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Jan 15, 2018

Marchionne: No plans to break up Chrysler

Fiat Chrysler Automobiles CEO Sergio Marchionne addresses the media at the 2016 Detroit Auto Show

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Fiat Chrysler Automobiles NV's (FCAU.N) CEO has no intention of breaking up the company or selling off individual brands to China or any other parties, he said on Monday, adding the group was counting on its coveted Jeep brand to drive profit.

Speaking at the Detroit auto show, Chief Executive Sergio Marchionne said the Jeep sport utility vehicle brand could help FCA double net profit. Jeep is one of several brands in a portfolio that also includes luxury Maseratis, sporty Alfa Romeos and tiny Fiats.

"We're not going to break up anything, I never suggested that we would break (FCA) up and give it to anybody," he told a news conference.

FCA's share price has shot up more than 30 percent so far this year on a bullish outlook for the auto sector, Jeep growth expectations and media speculation that Marchionne's final year at the helm could prompt strategic deals such as spin-offs, technology alliances and disposals.

The popularity of the Jeep brand, which is targeting sales of 2 million vehicles this year, has prompted talk it could be spun off from the group, as happened with tractor maker CNH Industrial and supercar group Ferrari, or sold off. By comparison, Jeep shipments in 2016, the most recent full year for which figures are available, were 1.42 million vehicles.

While Marchionne acknowledged that both Jeep and truck brand Ram were sufficiently strong to exist on their own, he reiterated he needed to worry about what is left behind.

"We need to talk about the profitability at Jeep but also at what will be left behind," he said. "They all need to stay alive."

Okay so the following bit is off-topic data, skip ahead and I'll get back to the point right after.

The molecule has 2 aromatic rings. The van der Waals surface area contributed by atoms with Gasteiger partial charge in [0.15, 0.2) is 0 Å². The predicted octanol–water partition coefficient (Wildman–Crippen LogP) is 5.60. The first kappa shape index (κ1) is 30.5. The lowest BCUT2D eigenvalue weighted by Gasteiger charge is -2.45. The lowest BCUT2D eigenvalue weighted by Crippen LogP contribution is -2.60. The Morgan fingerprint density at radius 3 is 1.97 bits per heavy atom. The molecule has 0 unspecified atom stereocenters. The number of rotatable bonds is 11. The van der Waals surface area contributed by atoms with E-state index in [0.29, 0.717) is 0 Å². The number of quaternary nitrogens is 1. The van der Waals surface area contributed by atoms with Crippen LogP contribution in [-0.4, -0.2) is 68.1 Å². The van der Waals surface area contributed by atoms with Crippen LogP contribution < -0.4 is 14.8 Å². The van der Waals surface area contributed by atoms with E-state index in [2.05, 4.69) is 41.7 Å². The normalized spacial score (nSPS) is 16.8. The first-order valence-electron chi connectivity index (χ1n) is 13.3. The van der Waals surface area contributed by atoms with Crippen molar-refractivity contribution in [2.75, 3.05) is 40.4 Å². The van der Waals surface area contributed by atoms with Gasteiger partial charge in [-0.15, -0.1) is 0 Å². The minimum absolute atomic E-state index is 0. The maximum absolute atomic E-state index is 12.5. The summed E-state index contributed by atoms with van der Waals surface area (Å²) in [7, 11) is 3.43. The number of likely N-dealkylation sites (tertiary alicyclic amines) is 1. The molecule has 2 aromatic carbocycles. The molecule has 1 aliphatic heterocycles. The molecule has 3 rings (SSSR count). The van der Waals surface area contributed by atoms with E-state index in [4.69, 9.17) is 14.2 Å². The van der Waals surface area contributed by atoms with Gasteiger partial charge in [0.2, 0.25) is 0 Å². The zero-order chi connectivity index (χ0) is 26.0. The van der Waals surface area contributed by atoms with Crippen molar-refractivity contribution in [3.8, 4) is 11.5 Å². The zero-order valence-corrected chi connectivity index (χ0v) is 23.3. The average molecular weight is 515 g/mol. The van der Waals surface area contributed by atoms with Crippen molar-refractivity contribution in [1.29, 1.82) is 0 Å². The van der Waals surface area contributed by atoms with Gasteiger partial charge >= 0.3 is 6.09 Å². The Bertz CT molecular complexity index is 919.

Marchionne confirmed the company's targets for 2017 and for 2018, including a plan to erase all debt and generate up to 5 billion euros ($6.14 billion) in net cash by the end of this year.

Asked about the possibility of paying dividends in future, Marchionne said the markets had changed and "it makes more sense to buy back shares than pay a dividend."

The 65-year-old executive is due to step down in early 2019 and a successor will be appointed from within FCA.

Finance chief Richard Palmer, European head Alfredo Altavilla and Jeep boss Mike Manley have often been cited as possible candidates, according to sources close to the company.

Marchionne said there are other possible candidates who are not in the media spotlight.

FCA has been the subject of merger speculation, especially after its unsuccessful 2015 attempt to tie up with larger U.S. rival General Motors Co (GM.N). Its share price jumped to record highs in August after reports of interest from China's Great Wall Motor Co and South Korea's Hyundai Motor Co.

Marchionne said on Monday the company did not need a partner and could continue on a standalone basis.

Asked about potential interest from Guangzhou Automobile Group Co Ltd (GAC), Marchionne said the Chinese company had helped FCA bring Jeep to the Chinese market through their joint venture and FCA was in turn trying to help GAC expand in the United States.

"They have global ambitions, they want to come to the U.S. ... we are talking to them about if and how we can help them to accomplish this," he said, but added "none of these things are designed to impact on the independence of FCA."